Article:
Psychosis patients fight against social stigma
When Nimue Chan's mother found out eight years ago that her daughter had been diagnosed with psychosis, she became angry, threw away all the medication and told her to seek religious help to cure her illness instead.
'My mother insisted I only suffered from emotional disturbance which was normal for young people, and she said I did not need any medication. She even had a fierce row with my doctor, accusing him of poisoning me with the medicines,' Chan said.
Her mother then took her to church where members of the congregation claimed psychosis - a mental illness that interferes with a person's capacity to meet life's everyday demands - could be cured by praying and listening to the gospel.
'At home, my mother would always put on CDs playing hymns and gospels and turn them up loud. It was very frustrating and was no good for my condition,' she said.
Chan eventually ignored the advice from her mother and the church members and insisted on retaking her treatment. She moved out of the family home, and after graduating from university she found a job. However, she quit after a while to work as a part-time tutor so that she could have more time to see her doctors and to rest.
Psychiatry professor Eric Chen Yu-hai of the University of Hong Kong said Chan's case was not uncommon among psychosis patients. Unlike Chan who was forced to give up treatment, some patients stop the medication to avoid social stigma.
Chen is also the chairman of the Hong Kong Early Psychosis Intervention Society. According to a survey in 2006 led by Chen, about one-third of psychosis patients have drug non-compliance problems.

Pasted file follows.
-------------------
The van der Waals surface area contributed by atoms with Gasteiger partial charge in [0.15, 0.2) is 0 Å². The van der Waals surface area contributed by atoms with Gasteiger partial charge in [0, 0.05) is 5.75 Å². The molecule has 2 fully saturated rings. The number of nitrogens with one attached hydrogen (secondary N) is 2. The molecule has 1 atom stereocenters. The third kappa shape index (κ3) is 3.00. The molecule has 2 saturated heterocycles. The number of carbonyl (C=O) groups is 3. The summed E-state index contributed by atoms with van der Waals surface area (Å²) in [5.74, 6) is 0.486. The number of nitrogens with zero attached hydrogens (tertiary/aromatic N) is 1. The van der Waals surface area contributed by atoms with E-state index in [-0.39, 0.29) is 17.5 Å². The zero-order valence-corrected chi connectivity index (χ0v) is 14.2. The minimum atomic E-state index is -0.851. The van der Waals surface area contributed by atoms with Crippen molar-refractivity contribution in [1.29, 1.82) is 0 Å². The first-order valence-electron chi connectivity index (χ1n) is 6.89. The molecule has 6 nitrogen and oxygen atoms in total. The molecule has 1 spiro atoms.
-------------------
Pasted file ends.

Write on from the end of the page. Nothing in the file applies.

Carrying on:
Clinical assistant professor of psychiatry May Lam Mei-ling said psychiatric drugs carry side-effects such as dizziness, trembling and weight gain that may lead patients to stop the medication without telling their doctors. 'But that can be dangerous,' Lam said.
Chen warned that some patients would suffer irreversible deterioration. The survey of 484 patients showed 38 per cent of those suffering early onset of the condition failed to take medication as prescribed, and one-quarter stopped taking medication without telling their doctors.
'We are very concerned about the problem of drug non-compliance. I had one patient who stopped the medication without telling us and she ended up developing severe conditions in her brain functions, such as loss of memory. Even after she returned to her doctor for a new round of treatment, the damage to her brain function was already irreversible,' Chen said.